CALGARY, Alberta, Canada--The U.S. Jumping Team finished seventh in the $600,000 Nations Cup during the Spruce Meadows ‘Masters’ Tournament CSIO5* on Sept. 10, and the next day McLain Ward on HH Azur finished seventh in the $3 Million Grand Prix.
Chef d’Equipe Robert Ridland led the team of Kent Farrington, Nicholas Dello Joio, Giavanna Rinaldi and Ward in the Nations Cup over a course designed by two-time Olympic course designer Leopoldo Palacios of Venezuela.
Farrington went first for the team on 9-year-old Landon, and had four faults after the back rail of the oxer in the Mexico-themed in-and-out came down, and added two time penalties for six faults.
With such a young horse, really young to face such a big course, it wasn't a bad result, and this horse looks to have a bight future.
Next for the U.S. was Dello Joio, who was making his senior team debut riding Cornet’s Cambridge.
Dello Joio had both the wall and the ‘b’ element of the triple combination down, resulting in an eight-fault total score.
RINALDI rode Cosmona, the horse she rode in the $400,700 Pan American Grand Prix CSI5* at Spruce Meadows earlier in the summer, which marked her first CSI5* Grand Prix competition and first CSI5* grand prix victory.
The 23-year-old Rinaldi had the wall down plus a time fault for five faults.
“Gia and Nick are new to this, but they did not ride like rookies,” said Ridland of Dello Joio, riding in his first Senior Nations Cup, and Rinaldi, in only her second team line-up. “They really rode well. Their slight mistakes were at the end of the course in the last line. We were one fix away from the second round and being really good. It was great experience for them, and they really held themselves up well.”
In a familiar position, Ward was under pressure to deliver not more than a four fault round the U.S. to advance to the second round of competition.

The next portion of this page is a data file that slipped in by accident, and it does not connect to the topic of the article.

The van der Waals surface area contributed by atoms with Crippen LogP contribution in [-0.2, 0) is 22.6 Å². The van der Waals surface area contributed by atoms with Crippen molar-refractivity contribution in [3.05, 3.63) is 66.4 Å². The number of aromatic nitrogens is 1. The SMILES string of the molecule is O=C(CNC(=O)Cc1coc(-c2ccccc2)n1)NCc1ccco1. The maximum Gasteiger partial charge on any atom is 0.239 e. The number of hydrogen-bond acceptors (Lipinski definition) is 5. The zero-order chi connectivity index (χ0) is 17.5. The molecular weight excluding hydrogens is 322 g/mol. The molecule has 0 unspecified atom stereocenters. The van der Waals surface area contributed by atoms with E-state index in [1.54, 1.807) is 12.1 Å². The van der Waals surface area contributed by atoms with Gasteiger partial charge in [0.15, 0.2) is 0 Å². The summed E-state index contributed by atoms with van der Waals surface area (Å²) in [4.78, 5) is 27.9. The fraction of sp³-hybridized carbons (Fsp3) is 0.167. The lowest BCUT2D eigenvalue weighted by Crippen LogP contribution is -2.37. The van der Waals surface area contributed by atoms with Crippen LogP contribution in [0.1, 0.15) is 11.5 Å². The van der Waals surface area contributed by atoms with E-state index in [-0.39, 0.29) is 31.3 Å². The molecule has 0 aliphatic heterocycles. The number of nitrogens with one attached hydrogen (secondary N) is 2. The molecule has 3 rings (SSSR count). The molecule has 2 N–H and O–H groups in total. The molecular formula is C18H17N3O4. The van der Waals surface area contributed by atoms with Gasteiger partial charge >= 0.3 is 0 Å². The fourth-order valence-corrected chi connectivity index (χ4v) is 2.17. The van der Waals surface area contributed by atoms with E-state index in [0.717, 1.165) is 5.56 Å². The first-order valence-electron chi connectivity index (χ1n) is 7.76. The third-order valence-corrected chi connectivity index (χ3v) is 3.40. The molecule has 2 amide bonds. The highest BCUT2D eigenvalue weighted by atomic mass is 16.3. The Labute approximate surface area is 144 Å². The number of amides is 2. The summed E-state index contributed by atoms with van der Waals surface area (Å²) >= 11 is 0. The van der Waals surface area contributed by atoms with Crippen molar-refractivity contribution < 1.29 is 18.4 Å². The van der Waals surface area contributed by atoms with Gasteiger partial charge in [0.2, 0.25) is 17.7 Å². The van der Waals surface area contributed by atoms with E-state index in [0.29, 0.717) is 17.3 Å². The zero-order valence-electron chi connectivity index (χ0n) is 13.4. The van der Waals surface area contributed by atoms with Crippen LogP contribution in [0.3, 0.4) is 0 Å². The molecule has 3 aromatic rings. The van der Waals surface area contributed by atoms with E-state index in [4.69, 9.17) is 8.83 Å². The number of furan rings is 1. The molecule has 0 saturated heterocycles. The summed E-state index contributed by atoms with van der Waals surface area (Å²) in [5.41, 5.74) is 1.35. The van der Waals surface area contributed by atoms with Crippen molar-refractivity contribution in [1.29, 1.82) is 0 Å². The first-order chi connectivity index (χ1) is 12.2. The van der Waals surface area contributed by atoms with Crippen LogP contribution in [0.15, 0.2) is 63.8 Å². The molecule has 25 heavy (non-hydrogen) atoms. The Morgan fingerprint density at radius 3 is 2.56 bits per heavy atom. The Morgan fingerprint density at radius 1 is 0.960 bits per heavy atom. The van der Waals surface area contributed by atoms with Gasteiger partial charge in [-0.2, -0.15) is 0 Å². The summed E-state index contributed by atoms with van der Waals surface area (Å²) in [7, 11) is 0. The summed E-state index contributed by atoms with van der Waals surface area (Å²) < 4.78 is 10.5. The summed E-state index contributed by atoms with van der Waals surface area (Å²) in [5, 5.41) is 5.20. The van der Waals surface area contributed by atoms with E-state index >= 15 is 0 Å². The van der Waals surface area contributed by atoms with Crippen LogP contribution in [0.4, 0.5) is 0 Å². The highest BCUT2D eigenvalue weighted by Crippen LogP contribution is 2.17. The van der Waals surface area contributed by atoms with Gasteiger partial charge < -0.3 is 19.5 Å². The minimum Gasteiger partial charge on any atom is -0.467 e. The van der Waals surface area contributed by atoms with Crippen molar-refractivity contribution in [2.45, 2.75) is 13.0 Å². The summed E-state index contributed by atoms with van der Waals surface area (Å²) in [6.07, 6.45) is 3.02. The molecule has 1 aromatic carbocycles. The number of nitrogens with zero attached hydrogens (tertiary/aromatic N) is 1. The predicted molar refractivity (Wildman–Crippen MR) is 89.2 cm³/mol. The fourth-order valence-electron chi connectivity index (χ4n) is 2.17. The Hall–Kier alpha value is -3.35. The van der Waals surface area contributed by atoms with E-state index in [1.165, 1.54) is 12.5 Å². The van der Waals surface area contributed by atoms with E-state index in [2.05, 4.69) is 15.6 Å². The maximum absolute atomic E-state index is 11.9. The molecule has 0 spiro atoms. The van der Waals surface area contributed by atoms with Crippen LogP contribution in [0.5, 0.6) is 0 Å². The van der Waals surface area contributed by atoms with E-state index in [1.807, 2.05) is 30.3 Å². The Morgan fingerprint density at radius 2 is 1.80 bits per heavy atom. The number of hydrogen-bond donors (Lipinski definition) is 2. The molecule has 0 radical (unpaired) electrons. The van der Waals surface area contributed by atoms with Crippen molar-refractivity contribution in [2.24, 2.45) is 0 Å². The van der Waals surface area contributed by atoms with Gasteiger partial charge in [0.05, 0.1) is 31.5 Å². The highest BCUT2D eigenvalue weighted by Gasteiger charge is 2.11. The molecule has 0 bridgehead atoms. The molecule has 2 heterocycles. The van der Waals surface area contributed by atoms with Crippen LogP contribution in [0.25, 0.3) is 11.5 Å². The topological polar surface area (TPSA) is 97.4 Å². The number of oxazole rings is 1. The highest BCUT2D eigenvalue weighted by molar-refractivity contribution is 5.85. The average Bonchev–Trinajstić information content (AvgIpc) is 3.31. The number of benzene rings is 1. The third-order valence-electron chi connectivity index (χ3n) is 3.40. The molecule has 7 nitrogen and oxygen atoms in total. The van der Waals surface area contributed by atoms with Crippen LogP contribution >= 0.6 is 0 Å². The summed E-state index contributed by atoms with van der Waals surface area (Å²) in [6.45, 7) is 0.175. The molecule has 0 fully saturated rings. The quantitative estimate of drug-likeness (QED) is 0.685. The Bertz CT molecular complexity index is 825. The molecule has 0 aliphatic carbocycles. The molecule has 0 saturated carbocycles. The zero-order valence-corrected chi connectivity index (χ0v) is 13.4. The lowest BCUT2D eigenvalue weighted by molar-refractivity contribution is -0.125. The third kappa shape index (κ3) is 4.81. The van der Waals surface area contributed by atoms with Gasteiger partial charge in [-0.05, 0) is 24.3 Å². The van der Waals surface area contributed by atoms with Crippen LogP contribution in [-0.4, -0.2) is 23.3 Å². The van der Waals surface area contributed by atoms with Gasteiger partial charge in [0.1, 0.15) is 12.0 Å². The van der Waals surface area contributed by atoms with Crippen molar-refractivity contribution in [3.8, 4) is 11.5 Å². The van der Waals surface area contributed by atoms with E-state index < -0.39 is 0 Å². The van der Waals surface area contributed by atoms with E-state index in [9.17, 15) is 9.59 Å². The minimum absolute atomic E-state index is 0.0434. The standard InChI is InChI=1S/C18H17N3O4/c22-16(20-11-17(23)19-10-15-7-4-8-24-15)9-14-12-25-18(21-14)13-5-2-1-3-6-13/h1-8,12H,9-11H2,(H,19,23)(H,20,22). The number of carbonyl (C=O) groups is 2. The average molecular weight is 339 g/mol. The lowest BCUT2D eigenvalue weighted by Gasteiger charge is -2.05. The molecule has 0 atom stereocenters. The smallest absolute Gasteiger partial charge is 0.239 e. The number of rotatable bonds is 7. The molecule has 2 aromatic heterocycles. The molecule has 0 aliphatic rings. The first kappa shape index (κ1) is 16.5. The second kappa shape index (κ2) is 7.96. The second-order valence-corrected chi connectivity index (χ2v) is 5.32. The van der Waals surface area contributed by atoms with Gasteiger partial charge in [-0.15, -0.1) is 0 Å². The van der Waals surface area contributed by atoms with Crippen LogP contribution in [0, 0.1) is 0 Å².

But Ward on Kasper van het Hellehof retired after only the second fence, leaving the team on a total score of 19 and outside of the top six teams to advance to the second round.
From the second fence to the third was a four stride distance, but Kasper met it on 3 1/2 strides,, and Ward had to pull him out or risk a disastrous fall.
With four faults for a stop plus what he'd have to accumulate in time faults would have been too much to advance the team, so Ward elected to retire.
"Kasper is a very hard horse to ride," said Ridland. "He gets very strong. It was nine strides from the first fence to the second, a vertical, and Kasper got particularly aggressive, so when he landed after the second fence there was no way he could do four strides. I'm sure McLain will figure him out in a little time.
Six teams advanced to the second round in the Nations Cup, and the Swedish team was the winner with a final score of four, while Switzerland finished second on seven faults and Netherlands was third with a score of eight, followed by Mexico, Canada and Belgium.
THE GRAND PRIX was on Sunday, a two round competition in which all the clean rounds from the first round plus the fastest four fault rounds made up the 12 that qualified for the second round.
The accumulated faults from round one and two were added together to determine the final placing.
Only four were clean in the first round, with Ward on HH Azur the fastest of the four to qualify to go last in the second round.
Ward had the first fence of the final combination down for four faults, and with his time of 83.7 from his first round finished seventh.
Three who had four faults in the first round were clean in the second round for a total of four, so Ward finished behind Mexico's Eugenio Garza Perez, who had a total of four faults in 81.3, Switzerland's Martin Fuchs, four in 82.5, and Germany's Gerrit Nieberg, four in 82.5.
Three made it into the jump-off.
Switzerland’s Steve Guerdat on Venard deCeerisy, first to go, had one down in a time of 41.70 seconds, then Belgian Gilles Thomas0 on Aretino 13 had two down.
Then all Deusser had to do was go clean, so he opted to take his time, and he finished clean in 45.78 for the win.